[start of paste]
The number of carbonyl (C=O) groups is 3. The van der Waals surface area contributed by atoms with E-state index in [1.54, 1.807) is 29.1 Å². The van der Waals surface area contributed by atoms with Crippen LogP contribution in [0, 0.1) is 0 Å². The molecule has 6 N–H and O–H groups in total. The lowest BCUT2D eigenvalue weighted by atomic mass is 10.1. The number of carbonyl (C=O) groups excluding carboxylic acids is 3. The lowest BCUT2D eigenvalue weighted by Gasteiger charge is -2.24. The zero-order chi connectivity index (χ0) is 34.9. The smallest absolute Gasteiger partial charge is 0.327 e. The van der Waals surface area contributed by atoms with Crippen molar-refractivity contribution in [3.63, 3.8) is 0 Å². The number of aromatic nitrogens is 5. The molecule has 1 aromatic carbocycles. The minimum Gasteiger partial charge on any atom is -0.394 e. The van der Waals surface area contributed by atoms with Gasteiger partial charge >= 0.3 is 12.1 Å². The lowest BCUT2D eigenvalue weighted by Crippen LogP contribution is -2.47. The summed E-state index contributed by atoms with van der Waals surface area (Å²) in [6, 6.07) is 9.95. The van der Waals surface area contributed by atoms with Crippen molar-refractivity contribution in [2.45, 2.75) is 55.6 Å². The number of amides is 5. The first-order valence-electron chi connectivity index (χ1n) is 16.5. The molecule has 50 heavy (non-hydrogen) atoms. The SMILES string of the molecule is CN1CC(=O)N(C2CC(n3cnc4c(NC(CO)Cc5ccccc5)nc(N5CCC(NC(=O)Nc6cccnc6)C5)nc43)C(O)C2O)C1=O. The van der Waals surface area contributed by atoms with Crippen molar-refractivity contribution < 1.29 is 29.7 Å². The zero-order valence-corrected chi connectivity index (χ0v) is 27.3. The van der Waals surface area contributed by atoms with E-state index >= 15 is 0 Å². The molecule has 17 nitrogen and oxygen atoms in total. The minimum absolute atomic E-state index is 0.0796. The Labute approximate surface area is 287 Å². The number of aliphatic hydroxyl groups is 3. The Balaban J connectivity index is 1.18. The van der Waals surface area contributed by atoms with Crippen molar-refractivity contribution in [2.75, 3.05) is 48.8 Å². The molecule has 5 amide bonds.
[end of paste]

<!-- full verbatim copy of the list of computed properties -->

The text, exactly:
The number of carbonyl (C=O) groups is 3. The van der Waals surface area contributed by atoms with E-state index in [1.54, 1.807) is 29.1 Å². The van der Waals surface area contributed by atoms with Crippen LogP contribution in [0, 0.1) is 0 Å². The molecule has 6 N–H and O–H groups in total. The lowest BCUT2D eigenvalue weighted by atomic mass is 10.1. The number of carbonyl (C=O) groups excluding carboxylic acids is 3. The lowest BCUT2D eigenvalue weighted by Gasteiger charge is -2.24. The zero-order chi connectivity index (χ0) is 34.9. The smallest absolute Gasteiger partial charge is 0.327 e. The van der Waals surface area contributed by atoms with Crippen molar-refractivity contribution in [3.63, 3.8) is 0 Å². The number of aromatic nitrogens is 5. The molecule has 1 aromatic carbocycles. The minimum Gasteiger partial charge on any atom is -0.394 e. The van der Waals surface area contributed by atoms with Gasteiger partial charge >= 0.3 is 12.1 Å². The lowest BCUT2D eigenvalue weighted by Crippen LogP contribution is -2.47. The summed E-state index contributed by atoms with van der Waals surface area (Å²) in [6, 6.07) is 9.95. The van der Waals surface area contributed by atoms with Crippen molar-refractivity contribution in [2.45, 2.75) is 55.6 Å². The number of amides is 5. The first-order valence-electron chi connectivity index (χ1n) is 16.5. The molecule has 50 heavy (non-hydrogen) atoms. The SMILES string of the molecule is CN1CC(=O)N(C2CC(n3cnc4c(NC(CO)Cc5ccccc5)nc(N5CCC(NC(=O)Nc6cccnc6)C5)nc43)C(O)C2O)C1=O. The van der Waals surface area contributed by atoms with Crippen molar-refractivity contribution < 1.29 is 29.7 Å². The zero-order valence-corrected chi connectivity index (χ0v) is 27.3. The van der Waals surface area contributed by atoms with E-state index >= 15 is 0 Å². The molecule has 17 nitrogen and oxygen atoms in total. The minimum absolute atomic E-state index is 0.0796. The Labute approximate surface area is 287 Å². The number of aliphatic hydroxyl groups is 3. The Balaban J connectivity index is 1.18. The van der Waals surface area contributed by atoms with Crippen molar-refractivity contribution in [2.75, 3.05) is 48.8 Å². The molecule has 5 amide bonds.